If research consistently shows that children function best when raised by their two biological parents, and that monogamy is more likely among heterosexual than homosexual couples, and if both child welfare and cultural stability impact common good, then a redefinition of marriage warrants our response. That response may or may not be received; indeed, it can be vilified, and so can we when we give it. None of which should keep us from expressing a godly view of what He Himself has called good, and an objection to that good thing’s redefinition.
People can of course compare a seriously unhealthy heterosexual marriage—one featuring drug addiction, for example, or violence—to a relatively healthy same-sex relationship, and easily conclude that a child will fare better under the care of a stable homosexual couple than with an unstable heterosexual one. But pitting the worst-case scenario of one against the best-case scenario of the other hardly proves the point. One could also argue that a child is better off with a healthy single mother than with an abusive couple, but we’d still conclude that a two-parent home is still desirable as a standard.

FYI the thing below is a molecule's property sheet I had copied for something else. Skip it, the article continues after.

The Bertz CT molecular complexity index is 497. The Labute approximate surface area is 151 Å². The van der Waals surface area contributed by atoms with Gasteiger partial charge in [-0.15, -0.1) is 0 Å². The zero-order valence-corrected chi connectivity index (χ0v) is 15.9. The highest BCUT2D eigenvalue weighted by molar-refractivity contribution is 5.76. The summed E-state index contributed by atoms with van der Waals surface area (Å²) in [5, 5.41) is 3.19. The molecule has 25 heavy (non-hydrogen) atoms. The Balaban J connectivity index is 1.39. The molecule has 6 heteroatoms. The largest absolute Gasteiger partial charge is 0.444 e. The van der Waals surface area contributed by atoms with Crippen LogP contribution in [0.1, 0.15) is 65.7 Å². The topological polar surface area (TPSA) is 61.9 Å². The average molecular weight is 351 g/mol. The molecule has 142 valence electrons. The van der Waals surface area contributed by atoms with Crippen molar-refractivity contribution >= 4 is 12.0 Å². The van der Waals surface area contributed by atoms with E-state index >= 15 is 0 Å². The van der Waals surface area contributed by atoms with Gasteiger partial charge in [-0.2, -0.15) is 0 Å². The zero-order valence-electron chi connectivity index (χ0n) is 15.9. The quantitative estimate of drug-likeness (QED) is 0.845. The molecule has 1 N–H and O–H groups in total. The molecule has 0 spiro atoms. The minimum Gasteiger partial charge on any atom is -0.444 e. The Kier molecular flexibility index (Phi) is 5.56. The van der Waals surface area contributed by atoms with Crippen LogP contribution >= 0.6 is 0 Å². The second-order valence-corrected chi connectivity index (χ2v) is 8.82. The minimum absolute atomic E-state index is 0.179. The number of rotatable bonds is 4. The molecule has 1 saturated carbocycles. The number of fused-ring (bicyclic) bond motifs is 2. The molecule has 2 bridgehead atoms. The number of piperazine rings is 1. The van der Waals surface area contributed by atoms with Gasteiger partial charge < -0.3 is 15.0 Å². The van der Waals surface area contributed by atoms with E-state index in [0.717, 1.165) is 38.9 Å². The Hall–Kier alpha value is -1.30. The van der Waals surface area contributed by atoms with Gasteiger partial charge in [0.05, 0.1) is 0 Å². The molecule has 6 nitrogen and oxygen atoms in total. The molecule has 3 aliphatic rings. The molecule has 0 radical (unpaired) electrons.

Granted, some resist any advance in gay rights because of unwarranted prejudice against homosexuals rather than fact-based conviction. But it’s unfair and inaccurate to assume all who object to gay marriage do so out of blind prejudice, when, in fact, they’re simply basing their position on the reasonable premise that all citizens benefit when the traditional definition and function of the family stays intact. And to those who object that gay marriage confers a basic right on a minority at no expense to the majority, Dr. Judith Wallerstein’s comments on the divorce experiment are apt:
“We can learn a great deal by comparing these early days of the same-sex family experiment with the early days of a previous and national experiment with the family. We made radical changes in the family without realizing how it changes the experience of growing up. We embarked on a gigantic social experiment without any idea about how the next generation would be affected.” (Judith Wallerstein and Sandra Blakeslee, Second Chances: Men Women and Children a Decade After Divorce (New York: Ticknor and Fields, 1989)
(Part III: “Is Change an Indicator of Progress?” will post next Friday July 13)
Check Out the Entire Series, “The Gay Marriage Debate: Winning, Losing or Dropping Out?”